First, this approach has the ironic effect of actually de-valuing nature. It makes many people feel that nature is valuable only if it results in benefits to humans that are quantifiable in monetary terms. There are many potential sources of value, which I have written about with my colleague Mario Teisl. Focusing on just those of importance to individual humans that we can measure in dollar terms leads to ignoring the rest. Money values crowd out other values of equal or even greater importance.
Second, ecosystem service valuation has led to thinking about nature as something wholly of importance to humans. It leads people to ignore what some environmental ethicists call the intrinsic value of nature, nature’s values without reference to humans. A good example of this is the argument in Science magazine by the chief scientist at The Nature Conservancy Peter Kareiva that nature has become “domesticated.” Kareiva and colleagues suggest that this means our goal as humans is not to conserve nature but rather to “domesticate nature more wisely.” Nature is conserved only to meet human needs.
Third, the effect of this emphasis is to place the natural world into a framework where it is just one more resource to serve humanity. In economic terms, natural capital is simply one more input for the market economy like financial capital, technology, and labor. The obvious risk of this thinking is that market economies are very good at finding substitutes for inputs when they become more expensive (more valuable as measured by ecosystem service valuation). What then? The justification for conservation has now vanished.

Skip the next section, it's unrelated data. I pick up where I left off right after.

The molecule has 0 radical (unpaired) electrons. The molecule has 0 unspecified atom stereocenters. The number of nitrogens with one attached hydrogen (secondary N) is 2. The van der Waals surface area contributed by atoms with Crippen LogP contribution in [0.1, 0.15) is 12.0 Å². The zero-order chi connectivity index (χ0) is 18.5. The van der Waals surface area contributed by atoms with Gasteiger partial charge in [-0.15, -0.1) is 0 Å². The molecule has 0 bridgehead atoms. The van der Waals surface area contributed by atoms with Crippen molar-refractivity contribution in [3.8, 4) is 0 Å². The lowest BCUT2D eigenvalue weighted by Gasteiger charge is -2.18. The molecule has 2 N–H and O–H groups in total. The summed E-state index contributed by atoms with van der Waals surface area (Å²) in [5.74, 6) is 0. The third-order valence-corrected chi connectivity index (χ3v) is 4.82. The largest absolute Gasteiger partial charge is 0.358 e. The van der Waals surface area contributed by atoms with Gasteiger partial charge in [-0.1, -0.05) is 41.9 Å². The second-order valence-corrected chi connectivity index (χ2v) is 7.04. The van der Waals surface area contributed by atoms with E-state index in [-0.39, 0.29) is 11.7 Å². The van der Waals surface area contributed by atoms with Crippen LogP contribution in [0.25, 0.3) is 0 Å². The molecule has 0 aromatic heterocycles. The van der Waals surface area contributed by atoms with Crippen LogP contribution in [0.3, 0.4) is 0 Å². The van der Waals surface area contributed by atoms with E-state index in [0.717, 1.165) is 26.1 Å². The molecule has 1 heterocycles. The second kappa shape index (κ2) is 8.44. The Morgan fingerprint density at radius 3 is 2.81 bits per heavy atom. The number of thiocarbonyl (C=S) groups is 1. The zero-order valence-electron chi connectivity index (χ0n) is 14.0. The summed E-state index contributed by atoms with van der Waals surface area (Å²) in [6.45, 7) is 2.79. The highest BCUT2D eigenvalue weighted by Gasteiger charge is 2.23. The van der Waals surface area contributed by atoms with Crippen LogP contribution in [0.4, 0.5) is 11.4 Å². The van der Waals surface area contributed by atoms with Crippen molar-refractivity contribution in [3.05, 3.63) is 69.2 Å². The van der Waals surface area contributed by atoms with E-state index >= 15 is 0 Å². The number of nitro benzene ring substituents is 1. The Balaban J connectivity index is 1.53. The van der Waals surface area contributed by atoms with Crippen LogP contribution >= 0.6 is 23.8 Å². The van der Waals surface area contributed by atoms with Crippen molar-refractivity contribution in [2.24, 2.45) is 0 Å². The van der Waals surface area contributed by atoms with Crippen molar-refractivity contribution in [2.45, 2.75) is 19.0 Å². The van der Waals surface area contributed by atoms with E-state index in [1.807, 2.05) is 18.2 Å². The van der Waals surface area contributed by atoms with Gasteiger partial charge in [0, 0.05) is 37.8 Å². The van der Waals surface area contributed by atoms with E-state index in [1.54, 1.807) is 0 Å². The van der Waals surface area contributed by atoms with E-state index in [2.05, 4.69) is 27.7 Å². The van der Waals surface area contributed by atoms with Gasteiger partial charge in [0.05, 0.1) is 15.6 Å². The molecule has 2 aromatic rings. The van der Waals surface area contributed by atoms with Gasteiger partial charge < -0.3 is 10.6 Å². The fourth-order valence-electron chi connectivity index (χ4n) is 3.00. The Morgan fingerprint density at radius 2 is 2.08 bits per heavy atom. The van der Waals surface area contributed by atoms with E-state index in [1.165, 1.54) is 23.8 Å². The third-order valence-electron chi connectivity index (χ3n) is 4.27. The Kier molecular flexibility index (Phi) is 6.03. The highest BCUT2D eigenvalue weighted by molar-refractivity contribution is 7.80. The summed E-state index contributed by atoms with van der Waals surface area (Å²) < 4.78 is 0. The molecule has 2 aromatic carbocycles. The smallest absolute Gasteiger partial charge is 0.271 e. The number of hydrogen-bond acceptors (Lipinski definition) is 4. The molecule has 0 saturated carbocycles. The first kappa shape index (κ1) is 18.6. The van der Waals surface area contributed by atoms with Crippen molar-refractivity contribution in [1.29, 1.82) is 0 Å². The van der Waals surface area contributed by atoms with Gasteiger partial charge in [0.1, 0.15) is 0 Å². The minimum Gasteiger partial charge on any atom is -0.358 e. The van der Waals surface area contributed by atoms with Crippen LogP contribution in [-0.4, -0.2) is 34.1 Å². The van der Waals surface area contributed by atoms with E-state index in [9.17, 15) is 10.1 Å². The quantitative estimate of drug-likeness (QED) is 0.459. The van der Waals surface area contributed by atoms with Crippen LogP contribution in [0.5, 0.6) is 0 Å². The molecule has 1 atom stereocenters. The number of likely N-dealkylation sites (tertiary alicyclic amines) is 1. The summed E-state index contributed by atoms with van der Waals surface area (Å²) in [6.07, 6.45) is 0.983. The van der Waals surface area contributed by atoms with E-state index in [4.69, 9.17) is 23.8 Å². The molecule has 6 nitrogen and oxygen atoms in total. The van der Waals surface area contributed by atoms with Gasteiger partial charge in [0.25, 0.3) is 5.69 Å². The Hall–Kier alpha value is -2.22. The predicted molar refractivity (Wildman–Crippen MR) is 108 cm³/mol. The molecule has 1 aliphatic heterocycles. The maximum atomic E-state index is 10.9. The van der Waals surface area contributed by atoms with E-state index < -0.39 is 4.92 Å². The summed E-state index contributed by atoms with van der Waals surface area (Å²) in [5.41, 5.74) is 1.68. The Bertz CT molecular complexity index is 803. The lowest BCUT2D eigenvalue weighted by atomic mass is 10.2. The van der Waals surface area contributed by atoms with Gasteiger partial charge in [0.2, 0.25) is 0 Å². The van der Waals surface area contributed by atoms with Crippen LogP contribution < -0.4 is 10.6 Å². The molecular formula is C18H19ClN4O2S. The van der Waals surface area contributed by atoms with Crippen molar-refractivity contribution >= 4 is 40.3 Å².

Whale oil is a good example to think about this substitution effect. Whale oil was once a significant resource for the New England economy and had whales been valued in the 19th Century for their ecosystem services there would have been a compelling economic argument for their conservation. Once whale oil was replaced with petroleum distillates the ecosystem service value of whales diminished dramatically. If conservation appeals had hung on the ecosystem service values then there would have been a much less compelling economic argument for conservation.
Going down the road of justifying the preservation of nature on the basis of its commodification is a slippery slope the environmental community should avoid. Some might argue that this is just one argument for protection of species and ecosystems. The risk is that by focusing on this one argument the debate ends up being about only this argument and all the other reasons we should be concerned about the decline of nature are lost.
Mainers get this. In 2010 and again 2013, in a research done as part of UMaine’s Sustainability Solutions Initiative, I helped with a survey of the Maine population as part of a team led by Caroline Noblet. In this survey, we asked Mainers whether or not they agreed with this statement: “Nature is valuable for its own sake, even if humans get no goods and services from it.”
As you can see in this chart, the vast majority of the respondents agreed or agreed strongly with this statement. There is no need for ecosystem services to justify the value of nature for them. Mainers understand that humans can fit gracefully into the natural world without having to control every inch of it for human needs. We do not need to commodify nature to protect it.